All three of these digital marketing activities have true potential to drive more effective marketing. Unfortunately, for the first two, the sense of urgency and intensity surrounding their introduction in most organizations in combination with a persistent general oversimplification of the effort required to achieve them and a risk aversion that has spawned experiments rather than true investments has resulted in unrealistic expectations, disappointment at results, and a failure to fund the subsequent effort that would actually ultimately deliver the expected returns.
The Next Big Thing
The current interest in building a “Big Data” approach to marketing runs this same risk. The topic of “Big Data” is everywhere, with promises... Read more

Preparing for Digital Marketing in 2016: An Organizational Optimization Odyssey

Posted by Scot Wheeler on June 5th, 2012 at 9:10 am

A look at any analysis or forecast of advertising spending shows that spending on digital advertising is growing faster than any other channel. This year, online spending has surpassed print spending for the first time ever, and forecasts from Forrester to Zenith Optimedia predict continued growth in digital spending, with Forrester suggesting that digital will surpass television spending by 2016.
Marketing organizations are the ones making this happen, but as was seen with the social media bubble of the last few years, simply recognizing the need to put investment into a medium does not create effective marketing.
Marketers invested in social media because they understood that there is tremendous marketing value in having their brand or product discussed casually and organically and in being referred and promoted within like-minded cohorts. Unfortunately, by carrying forward their ingrained historical tendency to control the brand and stay on-message, most marketers wound up on the wrong side of the audiences they were trying to attract.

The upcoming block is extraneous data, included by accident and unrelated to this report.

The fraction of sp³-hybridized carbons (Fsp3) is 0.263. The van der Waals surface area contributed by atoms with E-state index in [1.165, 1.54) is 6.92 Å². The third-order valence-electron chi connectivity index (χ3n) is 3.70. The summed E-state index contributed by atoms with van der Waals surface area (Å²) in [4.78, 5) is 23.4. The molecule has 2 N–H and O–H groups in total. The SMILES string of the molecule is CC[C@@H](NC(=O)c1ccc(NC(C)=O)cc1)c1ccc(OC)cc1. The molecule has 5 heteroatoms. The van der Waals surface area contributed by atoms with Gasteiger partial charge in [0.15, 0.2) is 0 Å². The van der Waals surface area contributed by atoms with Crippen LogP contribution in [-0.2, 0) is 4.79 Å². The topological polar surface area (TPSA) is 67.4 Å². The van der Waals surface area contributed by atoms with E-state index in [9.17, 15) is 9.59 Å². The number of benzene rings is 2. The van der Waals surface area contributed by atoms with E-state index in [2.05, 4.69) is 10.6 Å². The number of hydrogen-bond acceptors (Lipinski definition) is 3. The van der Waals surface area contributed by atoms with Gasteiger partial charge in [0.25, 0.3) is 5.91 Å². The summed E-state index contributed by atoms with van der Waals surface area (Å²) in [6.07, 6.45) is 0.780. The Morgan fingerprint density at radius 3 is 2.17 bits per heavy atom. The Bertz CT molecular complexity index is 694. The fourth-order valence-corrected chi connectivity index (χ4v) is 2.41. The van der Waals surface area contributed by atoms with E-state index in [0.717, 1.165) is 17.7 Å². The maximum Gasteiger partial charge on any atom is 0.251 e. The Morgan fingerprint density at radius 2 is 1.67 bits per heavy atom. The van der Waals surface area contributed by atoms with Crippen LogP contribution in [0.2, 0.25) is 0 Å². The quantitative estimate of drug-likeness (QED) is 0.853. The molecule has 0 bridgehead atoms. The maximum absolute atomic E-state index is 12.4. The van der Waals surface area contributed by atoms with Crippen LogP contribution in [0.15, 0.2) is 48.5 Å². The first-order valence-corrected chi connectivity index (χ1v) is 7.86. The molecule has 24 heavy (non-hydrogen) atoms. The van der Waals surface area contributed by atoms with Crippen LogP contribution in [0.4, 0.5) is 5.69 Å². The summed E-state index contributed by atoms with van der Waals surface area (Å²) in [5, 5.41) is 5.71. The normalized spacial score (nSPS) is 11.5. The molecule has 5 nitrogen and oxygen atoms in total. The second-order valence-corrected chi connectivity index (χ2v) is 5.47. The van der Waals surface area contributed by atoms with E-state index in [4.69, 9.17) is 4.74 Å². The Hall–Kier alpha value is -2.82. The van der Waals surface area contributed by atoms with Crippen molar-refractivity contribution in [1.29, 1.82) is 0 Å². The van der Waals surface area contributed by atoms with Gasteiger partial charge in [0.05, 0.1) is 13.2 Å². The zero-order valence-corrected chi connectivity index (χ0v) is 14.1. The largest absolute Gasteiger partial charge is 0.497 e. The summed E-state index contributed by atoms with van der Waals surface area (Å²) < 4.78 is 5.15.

Marketers continue to pursue a broad array of digital (and mobile) channels because they understand that this is where their audience is moving. However, if they attempt to bring their historical approach to marketing with them into these new channels,... Read more

Organizational Politics, Digital Marketing, and the Optimization of Sub-optimal Strategies

Posted by Scot Wheeler on February 22nd, 2012 at 5:55 am

Biased cultures of digital marketing testing in organizations exist because of risk-aversion in the management culture. In such environments, managers see little gain in expending political capital to try testing digital approaches that might not work, even if they also might work. This is especially true when they are rewarded for efforts to fine-tune what is already working.
In these cultures, digital marketers will test variations of demand generation approaches to attract more of the segments they’ve pre-determined as “qualified” consumers based on their similarity to past consumers. They will test variations of marketing pages to drive these same consumers into a purchase funnel. And they will test variations of purchase funnels to tweak conversion rates by a few points of a percent.
What such cultures will not test is whether what’s being done now is really the best approach, or if there are ways to expand on the current approach. It will not test whether the segments of the market that aren’t being targeted, or those that are have been dismissed as “unqualified” based on attrition in the path to purchase could actually have become customers with a different approach to demand generation or their experience in the conversion... Read more